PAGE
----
Experience in the treatment of torpid condylomata acuminata by 5% imiquimod cream


Authors: M. Kumpová;  V. Resl;  D. Kacerovská;  K. Pizinger
Authors‘ workplace: Dermatovenerologická klinika FN Plzeň, Přednosta: prof. MUDr. Vladimír Resl, CSc.
Published in: Prakt. Lék. 2006; 86(11): 662-665
Category: Therapy

Overview

Backround:
With an incidence rate of 1–2 %, condylomata acuminata (CA) is one of the most common sexually transmitted viral diseases. Immunocompromised patients with a focal or systemic chronic infection are prone to occurrence of the disease and its persistence. No specific treatment exists. Immunomodulation therapy with topically applied 5% imiquimod cream is one of the possible therapeutic options in patients with torpid flares.

Objectives and methods:
The authors describe their experience with the treatment of torpid CA by means of topically applied 5% imiquimod cream in 5 patients who had been treated unsuccessfully with liquid nitrogen, podophyllin and podophyllotoxin over a long time period. Prior to initiation of the treatment, the presence of chronic infection was excluded or treated and the patients underwent an immunology check-up.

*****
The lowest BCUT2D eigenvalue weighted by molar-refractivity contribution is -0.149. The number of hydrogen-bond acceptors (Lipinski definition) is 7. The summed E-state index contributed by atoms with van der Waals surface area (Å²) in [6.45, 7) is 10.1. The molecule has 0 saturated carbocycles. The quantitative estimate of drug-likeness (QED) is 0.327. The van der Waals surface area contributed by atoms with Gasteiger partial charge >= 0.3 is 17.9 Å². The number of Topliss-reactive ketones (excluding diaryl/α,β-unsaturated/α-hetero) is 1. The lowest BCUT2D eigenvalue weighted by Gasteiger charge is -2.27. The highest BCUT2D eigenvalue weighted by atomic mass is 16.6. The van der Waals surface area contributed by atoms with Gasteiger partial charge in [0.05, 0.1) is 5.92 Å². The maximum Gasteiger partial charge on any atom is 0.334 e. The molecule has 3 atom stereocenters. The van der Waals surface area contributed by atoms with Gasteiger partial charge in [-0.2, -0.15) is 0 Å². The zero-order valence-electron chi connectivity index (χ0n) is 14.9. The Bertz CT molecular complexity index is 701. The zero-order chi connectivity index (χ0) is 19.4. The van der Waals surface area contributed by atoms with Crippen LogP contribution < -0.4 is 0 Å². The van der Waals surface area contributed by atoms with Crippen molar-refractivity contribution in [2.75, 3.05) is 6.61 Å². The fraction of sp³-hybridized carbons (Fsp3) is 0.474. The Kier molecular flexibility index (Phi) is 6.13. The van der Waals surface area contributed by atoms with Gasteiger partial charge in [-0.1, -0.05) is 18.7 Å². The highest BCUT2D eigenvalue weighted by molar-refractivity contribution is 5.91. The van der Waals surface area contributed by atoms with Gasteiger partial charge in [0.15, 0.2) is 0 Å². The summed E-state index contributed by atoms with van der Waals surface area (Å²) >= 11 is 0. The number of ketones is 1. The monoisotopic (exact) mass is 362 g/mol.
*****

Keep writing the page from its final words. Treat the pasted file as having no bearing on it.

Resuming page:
Conclusion:
80 % (4 out of the 5) of the patients completely recovered and no CA reoccurred in the 6 to 24 month follow-up period. In 2 of the 5 patients, mild topical irritation was observed during the course of therapy. In one patient, the therapy was completely unsuccessful. This study therefore indicates the use of imiquimod in cases of torpid and recidiving flares of CA especially for patients with even mild immunological defects, where persistence of CA may be the only clinical sign of an immunocompromised status.

Discussion:
5% Imiquimod cream is not the first choice medication in CA therapy, but in case of torpid CA, especially in immunocompromised patients, it poses a therapeutic as well as financial benefit as compared to the widely used application of liquid nitrogen, podophyllin and podophyllotoxin.

Key words:
Condylomata acuminata, imiquimod


Labels
General practitioner for children and adolescents General practitioner for adults

Article was published in

General Practitioner

Issue 11

2006 Issue 11

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